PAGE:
JOHANNESBURG, South Africa — The South African government is moving to restrict the flow of foreign funds to anti-apartheid groups here in what the groups see as a further attempt to curb political opposition.
Legislation is being drafted to strengthen controls over foreign donations to South African organizations, according to government officials, and severe restrictions, if not a complete prohibition, are likely on their use for "political purposes."
A certain target of the new measures, according to well-placed sources, will be the large aid programs of the United States and European governments and of some multinational companies that in recent years have moved beyond the financing of such traditional projects as black education, famine relief and refugee aid to promote human rights and social justice.
In a forceful commentary reflecting government views, state-run Radio South Africa said recently that Western governments are pouring millions of dollars into the country and that much of it is "directed specifically toward trying to establish a particular political order in this country."
As "a proud nation," the commentary concluded, South Africa "cannot much longer tolerate a situation where those who daily disgorge negative and destructive criticism at the same time spend hundreds of millions of rand (the South African currency) on trying to sabotage the sovereign right and responsibility of South Africans to decide on their own future."
The United States, under anti-apartheid legislation enacted last year, has the largest aid program in South Africa, with grants that totaled about $26 million last year and a congressional authorization for $40 million annually for the next five years. About half the money goes for educational programs, but increasing amounts have been allocated in recent years to promote human rights.
Britain, Canada, France, Norway, Sweden, West Germany and the Netherlands all have smaller, but expanding, aid programs which, like those of the United States, provide important financing for a wide range of anti-apartheid groups. More money comes from churches, labor unions and charitable organizations overseas, as well as from multinational companies with operations here.
According to an estimate prepared by a Western diplomat who worked with reports from more than 20 capitals, at least $120 million a year is being given by foreign sources to anti-apartheid groups here for all purposes. The total may be more than $180 million when the money given to the African National Congress and various exile organizations is included.
"Given the sensitive nature of these funds and of the purposes for which they are provided, neither the donors nor the recipients want to say much about them," the diplomat said, asking that he not be quoted by name. "As a result, nobody knows the full extent of the foreign funding, not even (South Africa's) National Intelligence Service, which is working very, very hard at finding out."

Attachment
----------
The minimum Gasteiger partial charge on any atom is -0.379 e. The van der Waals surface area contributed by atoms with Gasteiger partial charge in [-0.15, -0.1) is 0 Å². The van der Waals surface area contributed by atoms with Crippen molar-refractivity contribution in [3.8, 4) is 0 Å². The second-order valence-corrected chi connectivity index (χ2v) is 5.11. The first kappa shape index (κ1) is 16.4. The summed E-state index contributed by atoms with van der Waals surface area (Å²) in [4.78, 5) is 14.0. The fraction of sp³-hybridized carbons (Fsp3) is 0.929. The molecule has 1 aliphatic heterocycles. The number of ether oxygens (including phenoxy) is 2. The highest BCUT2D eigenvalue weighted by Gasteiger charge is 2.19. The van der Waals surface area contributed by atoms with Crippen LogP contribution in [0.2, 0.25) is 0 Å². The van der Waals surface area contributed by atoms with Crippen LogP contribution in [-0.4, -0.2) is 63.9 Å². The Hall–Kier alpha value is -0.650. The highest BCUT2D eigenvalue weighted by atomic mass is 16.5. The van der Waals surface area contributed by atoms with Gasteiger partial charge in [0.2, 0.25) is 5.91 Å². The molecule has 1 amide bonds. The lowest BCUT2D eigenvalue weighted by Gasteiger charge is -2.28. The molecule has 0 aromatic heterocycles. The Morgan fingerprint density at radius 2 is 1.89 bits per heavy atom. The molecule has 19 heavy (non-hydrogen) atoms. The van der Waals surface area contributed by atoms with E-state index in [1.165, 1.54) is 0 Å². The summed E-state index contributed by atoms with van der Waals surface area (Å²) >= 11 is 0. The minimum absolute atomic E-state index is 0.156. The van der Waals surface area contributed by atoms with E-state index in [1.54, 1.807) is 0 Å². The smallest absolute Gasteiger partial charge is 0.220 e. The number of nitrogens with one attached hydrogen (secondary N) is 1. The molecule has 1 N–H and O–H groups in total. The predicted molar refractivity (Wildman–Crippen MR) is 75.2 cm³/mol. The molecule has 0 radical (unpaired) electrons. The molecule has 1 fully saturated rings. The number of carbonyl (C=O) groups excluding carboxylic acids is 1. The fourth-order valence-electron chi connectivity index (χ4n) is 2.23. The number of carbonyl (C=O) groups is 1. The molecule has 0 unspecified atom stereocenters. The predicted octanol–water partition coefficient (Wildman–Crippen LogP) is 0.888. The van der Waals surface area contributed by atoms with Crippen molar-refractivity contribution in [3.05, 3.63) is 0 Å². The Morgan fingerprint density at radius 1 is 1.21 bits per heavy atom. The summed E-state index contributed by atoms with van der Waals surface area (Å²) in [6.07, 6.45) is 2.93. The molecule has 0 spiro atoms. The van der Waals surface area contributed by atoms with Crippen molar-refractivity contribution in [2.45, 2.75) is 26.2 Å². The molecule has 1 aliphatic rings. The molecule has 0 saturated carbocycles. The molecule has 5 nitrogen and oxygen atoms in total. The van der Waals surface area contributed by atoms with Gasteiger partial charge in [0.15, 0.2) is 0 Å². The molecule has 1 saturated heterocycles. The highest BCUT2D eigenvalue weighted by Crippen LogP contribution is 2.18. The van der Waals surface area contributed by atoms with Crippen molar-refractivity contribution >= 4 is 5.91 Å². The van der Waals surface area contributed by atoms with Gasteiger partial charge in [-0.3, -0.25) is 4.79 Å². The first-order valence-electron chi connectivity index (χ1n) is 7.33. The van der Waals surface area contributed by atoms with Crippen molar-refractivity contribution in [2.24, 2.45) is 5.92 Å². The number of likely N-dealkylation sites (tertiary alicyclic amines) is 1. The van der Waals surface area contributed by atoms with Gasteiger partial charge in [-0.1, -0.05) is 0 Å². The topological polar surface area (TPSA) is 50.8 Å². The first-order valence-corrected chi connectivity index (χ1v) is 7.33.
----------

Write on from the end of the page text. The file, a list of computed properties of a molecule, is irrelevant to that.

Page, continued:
President Pieter W. Botha told a rally of his ruling National Party last month that, after the parliamentary elections to be held Wednesday, unspecified steps will be taken "against people who receive funds from abroad in order to undermine South Africa." The African National Congress and other groups "are being fed with money for terrorism and propaganda from foreign sources," he said.
Botha had earlier accused Chris Ball, managing director of Barclays National Bank, of advancing the money used to pay for a series of advertisements calling for legalization of the African National Congress. A judicial inquiry was told that Ball had authorized a $50,000 loan to a Johannesburg businessman without knowing its purpose. The loan was repaid largely with funds that Winnie Mandela, wife of the imprisoned congress leader Nelson Mandela, apparently received from overseas.
Botha also suggested that three independent candidates who broke with the National Party to run in the elections were getting foreign money, perhaps in violation of South African law. "Who is behind the independents?" he asked at another campaign rally. "Who is financing them? Is it just South African interests?" The independents have said that all their contributions have come from within the country.
To the National Party's subsequent embarrassment, Org Marais, the deputy finance minister, later acknowledged that the Nationalists had received substantial campaign donations from the South African subsidiaries of American, British and West German companies, among others.
Prof. Carl Noffke, director of the Institute of American Studies at Johannesburg's Rand Afrikaans University, describes as a crisis the "growing involvement of some Western governments and organizations in our internal affairs . . . because they are undermining the ability of South Africans to determine our own future."